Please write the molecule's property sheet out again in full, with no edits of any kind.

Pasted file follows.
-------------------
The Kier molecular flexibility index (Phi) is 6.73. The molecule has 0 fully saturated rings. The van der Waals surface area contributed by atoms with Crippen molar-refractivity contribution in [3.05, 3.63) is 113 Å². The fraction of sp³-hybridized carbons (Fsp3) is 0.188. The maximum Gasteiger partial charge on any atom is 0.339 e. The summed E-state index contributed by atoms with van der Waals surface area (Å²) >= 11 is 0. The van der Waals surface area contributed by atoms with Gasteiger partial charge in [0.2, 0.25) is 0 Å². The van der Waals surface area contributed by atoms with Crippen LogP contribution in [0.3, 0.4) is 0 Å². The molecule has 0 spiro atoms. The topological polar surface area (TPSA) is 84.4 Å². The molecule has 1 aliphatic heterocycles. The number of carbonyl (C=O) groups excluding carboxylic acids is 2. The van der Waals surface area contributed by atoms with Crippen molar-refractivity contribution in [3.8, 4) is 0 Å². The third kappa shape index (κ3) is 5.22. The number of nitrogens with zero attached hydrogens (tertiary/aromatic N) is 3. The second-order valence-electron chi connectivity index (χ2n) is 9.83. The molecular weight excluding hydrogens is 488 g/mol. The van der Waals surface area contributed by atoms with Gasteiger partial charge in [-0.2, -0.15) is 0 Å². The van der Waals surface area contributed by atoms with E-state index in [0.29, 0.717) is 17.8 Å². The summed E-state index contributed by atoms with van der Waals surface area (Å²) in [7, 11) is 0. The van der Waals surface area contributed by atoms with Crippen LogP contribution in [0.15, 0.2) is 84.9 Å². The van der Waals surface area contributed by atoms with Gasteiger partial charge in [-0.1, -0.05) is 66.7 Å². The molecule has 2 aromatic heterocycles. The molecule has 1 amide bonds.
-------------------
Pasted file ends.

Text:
The Kier molecular flexibility index (Phi) is 6.73. The molecule has 0 fully saturated rings. The van der Waals surface area contributed by atoms with Crippen molar-refractivity contribution in [3.05, 3.63) is 113 Å². The fraction of sp³-hybridized carbons (Fsp3) is 0.188. The maximum Gasteiger partial charge on any atom is 0.339 e. The summed E-state index contributed by atoms with van der Waals surface area (Å²) >= 11 is 0. The van der Waals surface area contributed by atoms with Gasteiger partial charge in [0.2, 0.25) is 0 Å². The van der Waals surface area contributed by atoms with Crippen LogP contribution in [0.3, 0.4) is 0 Å². The molecule has 0 spiro atoms. The topological polar surface area (TPSA) is 84.4 Å². The molecule has 1 aliphatic heterocycles. The number of carbonyl (C=O) groups excluding carboxylic acids is 2. The van der Waals surface area contributed by atoms with Crippen molar-refractivity contribution in [3.8, 4) is 0 Å². The third kappa shape index (κ3) is 5.22. The number of nitrogens with zero attached hydrogens (tertiary/aromatic N) is 3. The second-order valence-electron chi connectivity index (χ2n) is 9.83. The molecular weight excluding hydrogens is 488 g/mol. The van der Waals surface area contributed by atoms with Gasteiger partial charge in [-0.2, -0.15) is 0 Å². The van der Waals surface area contributed by atoms with E-state index in [0.29, 0.717) is 17.8 Å². The summed E-state index contributed by atoms with van der Waals surface area (Å²) in [7, 11) is 0. The van der Waals surface area contributed by atoms with Crippen LogP contribution in [0.15, 0.2) is 84.9 Å². The van der Waals surface area contributed by atoms with Gasteiger partial charge in [-0.1, -0.05) is 66.7 Å². The molecule has 2 aromatic heterocycles. The molecule has 1 amide bonds.